Time for a Toddler Bed? How to Know and What to Buy

K. Emily Bond

sesame street toddler bedMy son is only 18 months, but he’s a bit of a giant. The last time I tried sticking him in a crib, he looked like something out of “Honey, I Shrunk the Furniture” and, well, I felt kind of guilty. So back in the bed with us -- for more kicking, shoving, squashing. Maybe when he’s 2 I’ll sleep again.

Because! Drum roll please ...

He’ll be getting his very own grown-up toddler bed. When it comes to big transitional products for my kid, I’m the kind of girl who likes to stake out Buy Buy Baby and obsess over Consumer Reports way in advance. Here’s what I found out. 

A toddler bed is really just a smaller version of a twin bed made especially for children between the ages of 2 and 3. It's low to the ground and you can still use your crib mattress, plus they have bed rails that are about 2 inches above the top of the mattress. Bear in mind, those rails will not prevent your son or daughter from falling out of the bed. They function more as visual reminders of their limitations. I’m told this method works until they reach the age of 13.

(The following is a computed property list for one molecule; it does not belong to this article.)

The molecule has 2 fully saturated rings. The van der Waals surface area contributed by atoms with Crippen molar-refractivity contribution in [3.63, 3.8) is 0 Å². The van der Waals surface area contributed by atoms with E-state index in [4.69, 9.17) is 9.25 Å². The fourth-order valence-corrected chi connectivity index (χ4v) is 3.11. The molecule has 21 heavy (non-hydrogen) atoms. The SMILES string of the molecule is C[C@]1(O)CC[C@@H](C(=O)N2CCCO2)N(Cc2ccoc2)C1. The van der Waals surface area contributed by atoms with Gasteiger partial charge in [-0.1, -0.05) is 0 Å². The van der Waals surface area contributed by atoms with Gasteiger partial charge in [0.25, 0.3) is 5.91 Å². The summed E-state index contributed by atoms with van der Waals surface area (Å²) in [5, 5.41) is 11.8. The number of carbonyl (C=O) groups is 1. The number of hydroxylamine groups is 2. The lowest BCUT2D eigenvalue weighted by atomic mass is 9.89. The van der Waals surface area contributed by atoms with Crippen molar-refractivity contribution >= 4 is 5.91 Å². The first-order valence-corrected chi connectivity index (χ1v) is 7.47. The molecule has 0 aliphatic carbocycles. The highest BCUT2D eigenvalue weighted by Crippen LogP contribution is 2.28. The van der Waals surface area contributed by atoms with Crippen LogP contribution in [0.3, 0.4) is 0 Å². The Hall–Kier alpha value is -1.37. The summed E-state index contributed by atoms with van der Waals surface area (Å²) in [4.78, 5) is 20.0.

Another option is going straight for a twin- or full-size bed and adding portable bed rails, which really could suffice until they reach their teen years. But if you’re anything like me, you want your tot to get in a few good Dora years before graduating to truly grown-up furniture. They’ll only be in their toddler beds until they’re around 5 years old (or up to 50 pounds). Make the most of it.

To summarize, Consumer Reports has the following advice on what to look for in a toddler bed:

  • “Look for [one] with a smooth finish, sturdy construction, rounded edges, and hardware that doesn't protrude.” Sounds logical, doesn’t it?
  • “Buy the bed and mattress together so that you can be sure the mattress is the right fit. A mattress that's too short can cause gaps between itself and the foot- or headboard, which can entrap a child.” Yikes, we don’t want that to happen!  
  • “If you decide to buy a twin- or full-size bed, the bed rail should be placed firmly against the mattress when it is in use, in order to prevent the child from becoming entrapped between the rail and mattress.” There’s that word again: entrapment.
  • For both the portable rail and toddler bed options, “look for the Juvenile Products Manufacturers Association (JPMA) certification sticker somewhere on the rail or on its packaging.”

Now here comes the fun part, shopping! I found some goodies from Da Vinci ($89) and Walmart ($59), and more sophisticated finds from Pottery Barn Kids ($249) and Storkcraft ($199).

Alas, we're a few months away from making the investment ourselves, but a girl can daydream. 


Image via Walmart.com

Read More